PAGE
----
14. Gawain

Posts: 441; Member since: Apr 15, 2010

Yeah, Beijing is just a benevolent bystander in all this. Spoken like a 20-something that has no concept of history, and cannot grasp how many people have been wiped out at the hands of revolutionaries in China since the first "Cultural Revolution" 100 million+ dude...and counting.

15. Chuck007

Posts: 1411; Member since: Mar 02, 2014

Ironically, it's the young generation who believe Britain was the ones who made Hong Kong as great as is (when it was really our own previous generation citizens through their dedication and hard work) that caused all the havoc. Also, I find it hilarious how you simply presumed China is still like what they were years ago. Have you experienced it first-hand (aka not rely on biased media that has their own hidden agenda) say in the last ten years? Lemme guess. You are still convinced there is gender inequality in the more civilised parts of the country. Don't mean to be rude to you guys but look at how "good" the US is today. They were formed by the basis of being just and the epitome of human rights but yet since 9/11 completely lost their direction and became a laughing stock of what they once stood for.

16. Neo_Huang

Posts: 1067; Member since: Dec 06, 2013

If it weren't for the Communist Party, the Japanese invaders would have f***ed up a lot more people and taken over the entire country as the Nationalist army was completely useless in most cases. I think most Chinese people would rather starve to death or die in resistance rather than be massacred by foreigners.

17. Chuck007

Posts: 1411; Member since: Mar 02, 2014

I'd give credit where it's due... the Allies helped Hong Kong+China immensely during the troubled times.

18. knzzz

Posts: 3; Member since: Sep 29, 2014

@Chuck007 I am not sure if you are reading the news about the protest frequently, or what news you are reading. First, about your comment on peaceful, I was watching live in the whole day of 28/9. I can't see any protesters shoving police or throwing objects at them, rather they were just coming from everywhere to support the students in near the government headquarter. When more and more ppl come, will you ask them to leave becoz there is not enough space? or will you ask the police to extend the restricted area? Indeed, the protesters were really calm. Whenever there was someone (protester) trying to threaten the peaceful, others stopped him immediately. But what the police did is to use excess violence to deal with them. I have found a article about that day for you, hope you agree business insider is not one of the "biased media". Please Google hong-kong-protests-2014-9 (I just registered so not allowed to post link) Look at the youtube clip inside. How violence was the elderly, comparing to the police? I have to mention again, the protesters did not do anything like shoving the police. They just sat down. Without any violence by them, how could the police throw tear gas to them? Second, election was not given by China, it was agreed back in 1984 by Joint Declaration of UK and PRC. People believed that "Election" here means free of choice of candidates. No filtering would be applied based on the political view of a person. But what Chinese gov gave us is such a election. Candidates are nominated by a 1,200-ppl committee for election. Inside this committee most of them are pro-Chinese gov and are not elected by people, it is constructed by a small group of people who have great interests with China. We, the citizens, want the REAL election, with free choice of candidate. This campaign was aimed to this, not anti-government. We want to a open face-to-face negotiation with Chief Executive, but he hasn't shown up since the protest. Who blocks the channel of constructive negotiations? Why he always scared of a public discussion with our representative? Hong Kong has been worse since 1997, not in the way of economy (although it is still worse), is in the way of living condition. Hundreds thousands of Mainlanders come every year. Making many goods' prices rise literally, like house, milk powder, and even iphone. We want to change this situation, or we will suffer forever. P.S. You mentioned they littered everywhere. Do you know there are volunteers cleaning the area everyday and make sure the area is clean? If you have been there like me, you will be impressed on how discipline Hong Kongers are.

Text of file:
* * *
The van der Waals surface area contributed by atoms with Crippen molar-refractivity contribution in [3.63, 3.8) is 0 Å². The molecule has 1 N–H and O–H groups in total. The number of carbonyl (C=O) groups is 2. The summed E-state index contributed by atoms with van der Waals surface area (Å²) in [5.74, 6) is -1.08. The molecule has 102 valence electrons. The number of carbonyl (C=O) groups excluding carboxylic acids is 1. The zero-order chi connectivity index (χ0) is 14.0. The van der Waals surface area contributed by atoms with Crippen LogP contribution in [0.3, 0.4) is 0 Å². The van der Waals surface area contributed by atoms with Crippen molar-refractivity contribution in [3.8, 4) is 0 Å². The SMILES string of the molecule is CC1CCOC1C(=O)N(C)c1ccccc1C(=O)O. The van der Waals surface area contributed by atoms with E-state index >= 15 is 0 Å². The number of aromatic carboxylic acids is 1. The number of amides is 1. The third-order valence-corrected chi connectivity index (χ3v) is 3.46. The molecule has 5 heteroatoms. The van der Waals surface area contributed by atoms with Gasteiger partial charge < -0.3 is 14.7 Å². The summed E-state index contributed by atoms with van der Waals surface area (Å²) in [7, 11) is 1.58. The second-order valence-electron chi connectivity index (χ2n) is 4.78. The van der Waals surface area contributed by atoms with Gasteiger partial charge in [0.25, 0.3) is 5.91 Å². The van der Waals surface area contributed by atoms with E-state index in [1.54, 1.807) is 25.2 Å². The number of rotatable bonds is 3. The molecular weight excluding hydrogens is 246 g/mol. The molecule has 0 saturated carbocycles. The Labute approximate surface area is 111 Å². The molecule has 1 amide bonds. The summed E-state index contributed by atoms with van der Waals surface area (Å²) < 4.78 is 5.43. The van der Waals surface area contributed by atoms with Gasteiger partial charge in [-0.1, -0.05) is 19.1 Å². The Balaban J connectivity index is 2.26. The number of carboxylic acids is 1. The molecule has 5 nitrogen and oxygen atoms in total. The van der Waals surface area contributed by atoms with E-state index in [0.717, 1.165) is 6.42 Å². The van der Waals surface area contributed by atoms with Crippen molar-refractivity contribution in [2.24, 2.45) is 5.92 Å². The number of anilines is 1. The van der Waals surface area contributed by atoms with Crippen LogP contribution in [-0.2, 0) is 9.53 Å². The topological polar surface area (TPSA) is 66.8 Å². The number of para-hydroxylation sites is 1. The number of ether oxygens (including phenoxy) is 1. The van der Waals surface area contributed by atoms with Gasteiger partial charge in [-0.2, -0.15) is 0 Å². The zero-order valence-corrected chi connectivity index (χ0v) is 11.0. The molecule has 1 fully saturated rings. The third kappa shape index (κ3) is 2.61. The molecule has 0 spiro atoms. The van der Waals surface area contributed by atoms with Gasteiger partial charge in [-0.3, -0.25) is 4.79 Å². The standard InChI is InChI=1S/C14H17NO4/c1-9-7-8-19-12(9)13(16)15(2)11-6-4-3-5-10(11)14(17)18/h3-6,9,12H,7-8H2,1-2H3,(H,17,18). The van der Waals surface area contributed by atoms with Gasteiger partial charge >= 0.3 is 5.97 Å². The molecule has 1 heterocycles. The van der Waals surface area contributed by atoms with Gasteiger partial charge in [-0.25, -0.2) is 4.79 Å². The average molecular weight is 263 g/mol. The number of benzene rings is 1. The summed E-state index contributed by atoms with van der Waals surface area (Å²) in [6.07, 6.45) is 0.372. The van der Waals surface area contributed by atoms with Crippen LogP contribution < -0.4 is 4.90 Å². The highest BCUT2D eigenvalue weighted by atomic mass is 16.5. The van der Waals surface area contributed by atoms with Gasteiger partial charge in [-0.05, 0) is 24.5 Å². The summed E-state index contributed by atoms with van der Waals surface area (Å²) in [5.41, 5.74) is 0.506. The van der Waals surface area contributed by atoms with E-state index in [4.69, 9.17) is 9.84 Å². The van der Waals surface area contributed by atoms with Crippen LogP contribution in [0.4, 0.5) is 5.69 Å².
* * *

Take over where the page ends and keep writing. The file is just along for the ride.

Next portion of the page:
19. Chuck007

Posts: 1411; Member since: Mar 02, 2014

Thanks very insightful... No pun intended. Of course this is a public forum and I respect your views. But a couple things I want to point out: 1) Protestors cursing at police at Mongkok, throwing bottles at them 2) Umbrellas used to shove against the face of police officers 3) Blocking of major roads and districts, loud antics making the lives of people who commute and more so reside there a living hell 4) These people showing absolutely no respect for their country and their general mentality of Beijing being the devil (thus chances of negotiations becoming increasingly slim) and being verbal about it 5) The belief of protestors being the representatives of all Hong Kong 6) Structuring the protests like a war (subjective but I have to put that in there lol) To be fair though, given the situation both sides ought to make outrageous mistakes. Be it illogical or completely wrong judgement/approach. What I find the most sad about the whole ordeal is that there won't be any sort of resolution anytime soon. Like it or not Hong Kong is part of China and the sooner everyone is generally happy the better.